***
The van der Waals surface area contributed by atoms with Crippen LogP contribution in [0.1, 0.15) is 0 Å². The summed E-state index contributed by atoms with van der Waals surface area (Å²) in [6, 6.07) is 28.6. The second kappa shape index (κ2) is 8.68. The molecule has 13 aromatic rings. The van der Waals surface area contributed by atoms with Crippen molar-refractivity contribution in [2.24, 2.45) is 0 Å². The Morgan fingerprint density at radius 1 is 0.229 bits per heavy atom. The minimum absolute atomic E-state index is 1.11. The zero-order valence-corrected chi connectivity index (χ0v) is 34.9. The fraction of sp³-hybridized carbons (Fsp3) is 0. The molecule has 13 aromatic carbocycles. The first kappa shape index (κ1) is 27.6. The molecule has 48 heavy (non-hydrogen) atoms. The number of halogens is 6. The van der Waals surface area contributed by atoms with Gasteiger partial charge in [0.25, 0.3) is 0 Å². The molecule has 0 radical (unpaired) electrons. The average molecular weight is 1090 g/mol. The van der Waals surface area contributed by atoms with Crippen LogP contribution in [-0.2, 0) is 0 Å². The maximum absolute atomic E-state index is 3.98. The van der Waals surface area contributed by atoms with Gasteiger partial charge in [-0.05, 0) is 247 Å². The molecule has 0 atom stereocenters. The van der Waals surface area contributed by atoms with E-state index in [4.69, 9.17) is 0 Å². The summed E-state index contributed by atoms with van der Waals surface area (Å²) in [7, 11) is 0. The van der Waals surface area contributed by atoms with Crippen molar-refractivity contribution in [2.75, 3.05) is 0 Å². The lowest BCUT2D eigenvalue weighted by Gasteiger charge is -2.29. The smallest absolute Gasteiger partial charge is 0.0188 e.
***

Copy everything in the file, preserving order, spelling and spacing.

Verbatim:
The van der Waals surface area contributed by atoms with Crippen LogP contribution in [0.1, 0.15) is 0 Å². The summed E-state index contributed by atoms with van der Waals surface area (Å²) in [6, 6.07) is 28.6. The second kappa shape index (κ2) is 8.68. The molecule has 13 aromatic rings. The van der Waals surface area contributed by atoms with Crippen molar-refractivity contribution in [2.24, 2.45) is 0 Å². The Morgan fingerprint density at radius 1 is 0.229 bits per heavy atom. The minimum absolute atomic E-state index is 1.11. The zero-order valence-corrected chi connectivity index (χ0v) is 34.9. The fraction of sp³-hybridized carbons (Fsp3) is 0. The molecule has 13 aromatic carbocycles. The first kappa shape index (κ1) is 27.6. The molecule has 48 heavy (non-hydrogen) atoms. The number of halogens is 6. The van der Waals surface area contributed by atoms with Gasteiger partial charge in [0.25, 0.3) is 0 Å². The molecule has 0 radical (unpaired) electrons. The average molecular weight is 1090 g/mol. The van der Waals surface area contributed by atoms with Crippen LogP contribution in [-0.2, 0) is 0 Å². The maximum absolute atomic E-state index is 3.98. The van der Waals surface area contributed by atoms with Gasteiger partial charge in [-0.05, 0) is 247 Å². The molecule has 0 atom stereocenters. The van der Waals surface area contributed by atoms with E-state index in [4.69, 9.17) is 0 Å². The summed E-state index contributed by atoms with van der Waals surface area (Å²) in [7, 11) is 0. The van der Waals surface area contributed by atoms with Crippen molar-refractivity contribution in [2.75, 3.05) is 0 Å². The lowest BCUT2D eigenvalue weighted by Gasteiger charge is -2.29. The smallest absolute Gasteiger partial charge is 0.0188 e.